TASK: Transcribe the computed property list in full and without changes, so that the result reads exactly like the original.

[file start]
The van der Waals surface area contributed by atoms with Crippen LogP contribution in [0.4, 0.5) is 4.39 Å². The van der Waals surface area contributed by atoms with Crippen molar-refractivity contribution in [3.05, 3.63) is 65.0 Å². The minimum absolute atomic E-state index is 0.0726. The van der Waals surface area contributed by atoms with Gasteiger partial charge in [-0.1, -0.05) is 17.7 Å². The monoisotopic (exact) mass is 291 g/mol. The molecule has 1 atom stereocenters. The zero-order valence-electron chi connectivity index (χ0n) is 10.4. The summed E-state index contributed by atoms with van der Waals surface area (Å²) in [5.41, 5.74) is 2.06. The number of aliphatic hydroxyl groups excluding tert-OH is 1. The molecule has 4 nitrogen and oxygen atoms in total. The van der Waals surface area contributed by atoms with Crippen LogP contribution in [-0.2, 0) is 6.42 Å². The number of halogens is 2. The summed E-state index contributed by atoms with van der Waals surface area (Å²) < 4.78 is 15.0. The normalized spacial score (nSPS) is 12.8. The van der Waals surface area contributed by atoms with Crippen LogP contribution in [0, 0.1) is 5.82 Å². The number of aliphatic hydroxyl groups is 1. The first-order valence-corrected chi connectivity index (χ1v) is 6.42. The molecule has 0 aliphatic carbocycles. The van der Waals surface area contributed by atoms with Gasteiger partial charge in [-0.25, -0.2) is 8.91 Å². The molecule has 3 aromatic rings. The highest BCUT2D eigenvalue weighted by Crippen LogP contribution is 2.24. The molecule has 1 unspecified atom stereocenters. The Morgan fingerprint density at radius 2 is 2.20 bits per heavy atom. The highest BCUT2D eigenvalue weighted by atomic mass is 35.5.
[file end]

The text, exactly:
The van der Waals surface area contributed by atoms with Crippen LogP contribution in [0.4, 0.5) is 4.39 Å². The van der Waals surface area contributed by atoms with Crippen molar-refractivity contribution in [3.05, 3.63) is 65.0 Å². The minimum absolute atomic E-state index is 0.0726. The van der Waals surface area contributed by atoms with Gasteiger partial charge in [-0.1, -0.05) is 17.7 Å². The monoisotopic (exact) mass is 291 g/mol. The molecule has 1 atom stereocenters. The zero-order valence-electron chi connectivity index (χ0n) is 10.4. The summed E-state index contributed by atoms with van der Waals surface area (Å²) in [5.41, 5.74) is 2.06. The number of aliphatic hydroxyl groups excluding tert-OH is 1. The molecule has 4 nitrogen and oxygen atoms in total. The van der Waals surface area contributed by atoms with Crippen LogP contribution in [-0.2, 0) is 6.42 Å². The number of halogens is 2. The summed E-state index contributed by atoms with van der Waals surface area (Å²) < 4.78 is 15.0. The normalized spacial score (nSPS) is 12.8. The van der Waals surface area contributed by atoms with Crippen LogP contribution in [0, 0.1) is 5.82 Å². The number of aliphatic hydroxyl groups is 1. The first-order valence-corrected chi connectivity index (χ1v) is 6.42. The molecule has 0 aliphatic carbocycles. The van der Waals surface area contributed by atoms with Gasteiger partial charge in [-0.25, -0.2) is 8.91 Å². The molecule has 3 aromatic rings. The highest BCUT2D eigenvalue weighted by Crippen LogP contribution is 2.24. The molecule has 1 unspecified atom stereocenters. The Morgan fingerprint density at radius 2 is 2.20 bits per heavy atom. The highest BCUT2D eigenvalue weighted by atomic mass is 35.5.